MME: We’ve heard that functional or department heads inside middle-market companies have garnered greater influence over IT decision-making when it comes to cloud offerings …
Burner: The way we refer to this trend is “greater business partner responsibility.” One of the big themes we’ve seen is that due to generational changes where a larger percentage of the workforce feels comfortable with technology and also as cloud offerings have evolved, it is easier for a business partner to make decisions about a piece of technology without necessarily understanding how it works. Ultimately, that’s one of the biggest benefits of cloud: It provides the business outcome that the executive cares about while it hides all of the technical complexity. Business executives feel more empowered to make these decisions. In fact, our data shows that middle-market executives are more comfortable not only identifying potential vendors, but also actually running entire IT projects, so you’ll see people from sales and sales operations leading the implementation of a CRM system from Salesforce.com, for example, that 5 years ago would have only involved IT.
MME: How is the role of traditional IT evolving?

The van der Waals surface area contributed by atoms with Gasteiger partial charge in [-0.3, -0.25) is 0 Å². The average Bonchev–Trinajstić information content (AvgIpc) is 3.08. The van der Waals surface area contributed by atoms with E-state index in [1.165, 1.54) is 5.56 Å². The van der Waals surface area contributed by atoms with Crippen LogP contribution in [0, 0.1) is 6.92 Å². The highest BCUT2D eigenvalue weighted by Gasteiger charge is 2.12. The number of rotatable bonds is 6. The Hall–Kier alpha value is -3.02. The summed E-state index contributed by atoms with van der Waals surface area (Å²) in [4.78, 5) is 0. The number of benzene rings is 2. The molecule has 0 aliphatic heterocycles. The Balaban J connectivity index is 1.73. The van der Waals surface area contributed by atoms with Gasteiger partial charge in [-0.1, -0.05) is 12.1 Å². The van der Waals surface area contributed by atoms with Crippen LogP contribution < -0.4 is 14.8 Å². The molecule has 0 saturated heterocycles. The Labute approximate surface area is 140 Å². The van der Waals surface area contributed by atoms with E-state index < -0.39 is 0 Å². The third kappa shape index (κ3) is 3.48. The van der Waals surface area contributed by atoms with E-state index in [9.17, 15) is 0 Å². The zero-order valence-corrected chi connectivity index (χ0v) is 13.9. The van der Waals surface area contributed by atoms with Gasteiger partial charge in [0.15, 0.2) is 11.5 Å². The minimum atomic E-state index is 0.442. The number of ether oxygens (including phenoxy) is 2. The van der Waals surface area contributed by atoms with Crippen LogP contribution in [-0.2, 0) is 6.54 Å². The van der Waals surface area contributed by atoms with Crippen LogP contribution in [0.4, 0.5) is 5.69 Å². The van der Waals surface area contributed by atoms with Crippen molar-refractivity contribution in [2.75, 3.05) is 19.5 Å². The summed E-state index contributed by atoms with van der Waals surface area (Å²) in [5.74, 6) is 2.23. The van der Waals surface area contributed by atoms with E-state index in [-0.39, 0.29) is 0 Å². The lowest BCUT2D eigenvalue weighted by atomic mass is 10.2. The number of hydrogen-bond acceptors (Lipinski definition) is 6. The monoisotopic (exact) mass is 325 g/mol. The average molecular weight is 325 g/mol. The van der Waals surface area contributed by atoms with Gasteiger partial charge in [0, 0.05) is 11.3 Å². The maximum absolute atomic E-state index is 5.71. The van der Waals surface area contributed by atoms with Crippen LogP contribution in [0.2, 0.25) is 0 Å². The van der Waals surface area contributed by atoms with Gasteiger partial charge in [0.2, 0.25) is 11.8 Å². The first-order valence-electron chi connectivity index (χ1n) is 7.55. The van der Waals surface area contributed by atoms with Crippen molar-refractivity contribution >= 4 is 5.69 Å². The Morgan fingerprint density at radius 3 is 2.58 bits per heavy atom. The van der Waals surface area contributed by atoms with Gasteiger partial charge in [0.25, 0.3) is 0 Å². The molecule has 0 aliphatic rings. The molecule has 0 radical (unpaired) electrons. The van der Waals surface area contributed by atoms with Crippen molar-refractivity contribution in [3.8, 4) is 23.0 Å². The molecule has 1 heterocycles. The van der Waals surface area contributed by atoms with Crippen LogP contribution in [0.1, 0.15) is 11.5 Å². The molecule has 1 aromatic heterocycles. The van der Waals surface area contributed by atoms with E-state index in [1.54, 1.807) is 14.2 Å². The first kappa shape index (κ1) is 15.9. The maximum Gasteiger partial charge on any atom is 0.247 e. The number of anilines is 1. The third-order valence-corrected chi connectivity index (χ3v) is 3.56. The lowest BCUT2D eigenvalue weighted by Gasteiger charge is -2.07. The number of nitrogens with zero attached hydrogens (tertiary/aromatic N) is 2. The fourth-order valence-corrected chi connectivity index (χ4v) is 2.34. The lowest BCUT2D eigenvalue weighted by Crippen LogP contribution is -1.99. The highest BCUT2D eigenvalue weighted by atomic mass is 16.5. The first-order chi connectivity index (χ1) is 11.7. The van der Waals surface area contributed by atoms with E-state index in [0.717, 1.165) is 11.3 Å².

Burner: Well, it depends on how the business makes decisions. It would be naïve to suggest that IT be involved in 100 percent of IT decisions, and more and more business partner executives are making these types of decisions. What we know is that the technology vendors themselves know that if they sell to a functional executive, they will have sales cycles that are half the time of what they would have if they tried to sell to IT, and these generally lead to deal sizes that are twice as large. You have a vendor community that knows that if they go around IT, they make more money in less time. Part of what we are working with IT executives on is how to make certain that their functional executives know the types of questions they should be asking, so when the sales executive has a call with Salesforce.com, they ask the right questions and avoid some of the biggest pitfalls they might encounter.